Scientists have made an amplifier to boost biological signals, using DNA and harmless E. coli bacteria.
Conventional amplifiers, such as those that are combined with loudspeakers to boost the volume of electric guitars and other instruments, are used to increase the amplitude of electrical signals.
Now scientists from Imperial College London have used the same engineering principles to create a biological amplifier, by re-coding the DNA in the harmless gut bacteria Escherichia coli bacteria (E. coli).
The bio-amplifiers in the sensors enable us to detect even minute amounts of dangerous toxins, which would be of huge benefit to water quality controllers
– Dr Baojun Wang
The team say this ‘bio-amplifier’ might be used in microscopic cellular sensors , which scientists have already developed, that could detect minute traces of chemicals and toxins, to make them more sensitive. Ultimately, this could lead to new types of sensors to detect harmful toxins or diseases in our bodies and in the environment before they do any damage.
In laboratory tests, the team’s bio-amplifier was able to significantly boost the detection limit and sensitivity of a sensor designed to detect the toxin arsenic. The device is also modular, which means that the devices can be easily introduced in different genetic networks, and can potentially be used to increase the sensitivity and accuracy of a broad range of other genetic sensors to detect pathogens and toxins.
Dr Baojun Wang, who is now based at the University of Edinburgh, but carried out the study while in the Division of Cell and Molecular Biology at Imperial, said: “One potential use of this technology would be to deploy microscopic sensors equipped with our bio-amplifier component into a water network. Swarms of the sensors could then detect harmful or dangerous toxins that might be hazardous to our health. The bio-amplifiers in the sensors enable us to detect even minute amounts of dangerous toxins, which would be of huge benefit to water quality controllers.”
Scientists have previously known that cells have their own inbuilt amplifiers to first detect and then boost biological signals, which are crucial for survival and reproduction. They have been attempting to understand how they work in more detail so as to remodel them for other applications. However the challenge for scientists has been engineering a device that can predictably amplify signals without distortion or feedback.
In the study, scientists first re-engineered genes involved in a special cell network called hrp (hypersensitive response and pathogenicity), which have naturally occurring amplifying proteins that function just like an electronic amplifier. They then cloned these amplifying components and inserted them into the harmless gut bacteria E. coli, fitting it with a synthetic arsenic input sensor and a fluorescent green protein gene as the output.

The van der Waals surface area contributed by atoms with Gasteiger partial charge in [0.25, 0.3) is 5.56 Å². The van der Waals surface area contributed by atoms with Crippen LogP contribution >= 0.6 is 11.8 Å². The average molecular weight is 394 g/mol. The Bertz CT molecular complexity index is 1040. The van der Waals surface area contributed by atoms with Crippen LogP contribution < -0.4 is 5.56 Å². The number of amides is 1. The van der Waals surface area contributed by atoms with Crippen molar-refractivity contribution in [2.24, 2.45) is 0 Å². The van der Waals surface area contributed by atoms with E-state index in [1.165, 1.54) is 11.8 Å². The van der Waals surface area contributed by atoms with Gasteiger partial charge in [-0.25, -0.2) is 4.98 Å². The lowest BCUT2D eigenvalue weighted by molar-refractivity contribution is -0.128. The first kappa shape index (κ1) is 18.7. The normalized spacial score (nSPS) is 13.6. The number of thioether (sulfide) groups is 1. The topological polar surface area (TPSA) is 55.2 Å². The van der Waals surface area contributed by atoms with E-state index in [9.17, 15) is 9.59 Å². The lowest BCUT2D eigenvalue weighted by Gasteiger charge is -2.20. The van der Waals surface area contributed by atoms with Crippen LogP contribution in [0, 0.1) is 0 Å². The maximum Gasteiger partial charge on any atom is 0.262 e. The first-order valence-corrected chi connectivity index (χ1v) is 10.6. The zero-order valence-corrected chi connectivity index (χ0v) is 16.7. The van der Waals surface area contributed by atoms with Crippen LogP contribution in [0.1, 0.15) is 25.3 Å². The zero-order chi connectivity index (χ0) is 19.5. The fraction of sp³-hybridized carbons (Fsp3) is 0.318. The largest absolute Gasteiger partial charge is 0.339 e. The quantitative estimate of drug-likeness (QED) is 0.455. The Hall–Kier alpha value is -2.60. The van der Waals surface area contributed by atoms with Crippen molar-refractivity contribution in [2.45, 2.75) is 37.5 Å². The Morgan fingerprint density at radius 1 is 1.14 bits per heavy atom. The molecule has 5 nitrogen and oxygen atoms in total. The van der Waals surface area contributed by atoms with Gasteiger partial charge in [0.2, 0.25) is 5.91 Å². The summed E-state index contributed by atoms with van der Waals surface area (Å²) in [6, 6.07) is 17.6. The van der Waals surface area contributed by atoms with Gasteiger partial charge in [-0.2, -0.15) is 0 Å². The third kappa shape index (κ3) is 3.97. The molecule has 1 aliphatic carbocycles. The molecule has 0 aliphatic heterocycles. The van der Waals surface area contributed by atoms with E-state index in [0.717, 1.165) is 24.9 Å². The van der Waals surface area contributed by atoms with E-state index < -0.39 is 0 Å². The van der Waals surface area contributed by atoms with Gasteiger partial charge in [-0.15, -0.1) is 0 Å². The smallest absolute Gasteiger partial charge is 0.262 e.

They also engineered the amplifier so that the input and output signals could be turned up and down just like an electronic amplifier, which is an important step forward for Dr Wang: “For me the most exciting part of our device is that it is tunable. We can predictably turn the amplifier up or down without distorting the signal, just like you turn a light dimmer switch up or down to make a room darker or brighter. This is really valuable because you can control the amplitude of an input signal to your desired level to match genes that have vastly different input-output strengths. This means that you could couple many modules together, using our tunable amplifiers, to build a large biological system with advanced function.”
The next stage of research will see the scientists test out this tunable amplifier in different biotechnological applications. Dr Wang added: “We would now like further test our design to tune the expression of genes in different metabolic pathways, such as the anti-cancer drug taxol synthesis pathway, that respond to different environmental and chemical cues within and outside microbial cell factories. We are planning to examine whether our design can control and balance our cells’ metabolism as well as produce high yields of valuable chemicals.”
This research was funded by the Biotechnology and Biological Sciences Research Council (BBSRC) and The Royal Society, and was carried out in collaboration with Professor Martin Buck and Professor Mauricio Barahona, both based at Imperial College London.
REFERENCE: Baojun Wang, Mauricio Barahona and Martin Buck. ‘Engineering modular and tunable genetic amplifiers for scaling transcriptional signals in cascaded gene networks’. Nucleic Acids Research. July 2014. DOI: 10.1093/nar/gku593
Article text (excluding photos or graphics) © Imperial College London.
Photos and graphics subject to third party copyright used with permission or © Imperial College London.
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